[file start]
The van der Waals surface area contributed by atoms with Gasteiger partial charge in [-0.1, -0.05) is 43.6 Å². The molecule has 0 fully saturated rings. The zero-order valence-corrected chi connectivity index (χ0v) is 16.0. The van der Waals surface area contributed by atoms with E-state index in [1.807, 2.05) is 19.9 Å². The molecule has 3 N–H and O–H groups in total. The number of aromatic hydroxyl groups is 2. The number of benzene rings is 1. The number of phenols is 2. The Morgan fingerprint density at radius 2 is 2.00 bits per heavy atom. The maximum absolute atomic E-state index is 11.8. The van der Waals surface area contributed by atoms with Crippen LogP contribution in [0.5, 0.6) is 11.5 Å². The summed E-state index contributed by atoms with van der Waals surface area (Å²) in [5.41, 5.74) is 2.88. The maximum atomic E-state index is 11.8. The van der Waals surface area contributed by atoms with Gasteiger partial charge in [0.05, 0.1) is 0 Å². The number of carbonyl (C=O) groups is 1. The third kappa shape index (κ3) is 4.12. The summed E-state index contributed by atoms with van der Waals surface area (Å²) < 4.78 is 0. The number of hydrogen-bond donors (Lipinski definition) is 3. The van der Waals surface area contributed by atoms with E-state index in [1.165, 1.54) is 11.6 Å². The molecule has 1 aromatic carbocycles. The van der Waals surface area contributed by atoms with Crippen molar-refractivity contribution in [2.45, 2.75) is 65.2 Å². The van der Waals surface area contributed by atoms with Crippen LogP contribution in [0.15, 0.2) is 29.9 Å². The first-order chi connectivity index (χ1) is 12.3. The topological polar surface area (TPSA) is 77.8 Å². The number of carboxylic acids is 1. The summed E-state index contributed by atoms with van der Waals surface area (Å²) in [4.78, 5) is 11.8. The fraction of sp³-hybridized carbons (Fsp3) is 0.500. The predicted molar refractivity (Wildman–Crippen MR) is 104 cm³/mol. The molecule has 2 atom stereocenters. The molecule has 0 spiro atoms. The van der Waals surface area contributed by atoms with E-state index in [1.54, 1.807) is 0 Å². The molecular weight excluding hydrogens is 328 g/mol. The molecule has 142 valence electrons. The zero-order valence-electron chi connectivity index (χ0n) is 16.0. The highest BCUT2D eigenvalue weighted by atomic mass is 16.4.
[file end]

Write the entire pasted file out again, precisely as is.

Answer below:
The van der Waals surface area contributed by atoms with Gasteiger partial charge in [-0.1, -0.05) is 43.6 Å². The molecule has 0 fully saturated rings. The zero-order valence-corrected chi connectivity index (χ0v) is 16.0. The van der Waals surface area contributed by atoms with E-state index in [1.807, 2.05) is 19.9 Å². The molecule has 3 N–H and O–H groups in total. The number of aromatic hydroxyl groups is 2. The number of benzene rings is 1. The number of phenols is 2. The Morgan fingerprint density at radius 2 is 2.00 bits per heavy atom. The maximum absolute atomic E-state index is 11.8. The van der Waals surface area contributed by atoms with Crippen LogP contribution in [0.5, 0.6) is 11.5 Å². The summed E-state index contributed by atoms with van der Waals surface area (Å²) in [5.41, 5.74) is 2.88. The maximum atomic E-state index is 11.8. The van der Waals surface area contributed by atoms with Gasteiger partial charge in [0.05, 0.1) is 0 Å². The number of carbonyl (C=O) groups is 1. The third kappa shape index (κ3) is 4.12. The summed E-state index contributed by atoms with van der Waals surface area (Å²) < 4.78 is 0. The number of hydrogen-bond donors (Lipinski definition) is 3. The van der Waals surface area contributed by atoms with E-state index in [1.165, 1.54) is 11.6 Å². The molecule has 1 aromatic carbocycles. The van der Waals surface area contributed by atoms with Crippen molar-refractivity contribution in [2.45, 2.75) is 65.2 Å². The van der Waals surface area contributed by atoms with Crippen LogP contribution in [0.15, 0.2) is 29.9 Å². The first-order chi connectivity index (χ1) is 12.3. The topological polar surface area (TPSA) is 77.8 Å². The number of carboxylic acids is 1. The summed E-state index contributed by atoms with van der Waals surface area (Å²) in [4.78, 5) is 11.8. The fraction of sp³-hybridized carbons (Fsp3) is 0.500. The predicted molar refractivity (Wildman–Crippen MR) is 104 cm³/mol. The molecule has 2 atom stereocenters. The molecule has 0 spiro atoms. The van der Waals surface area contributed by atoms with E-state index in [1.54, 1.807) is 0 Å². The molecular weight excluding hydrogens is 328 g/mol. The molecule has 142 valence electrons. The zero-order valence-electron chi connectivity index (χ0n) is 16.0. The highest BCUT2D eigenvalue weighted by atomic mass is 16.4.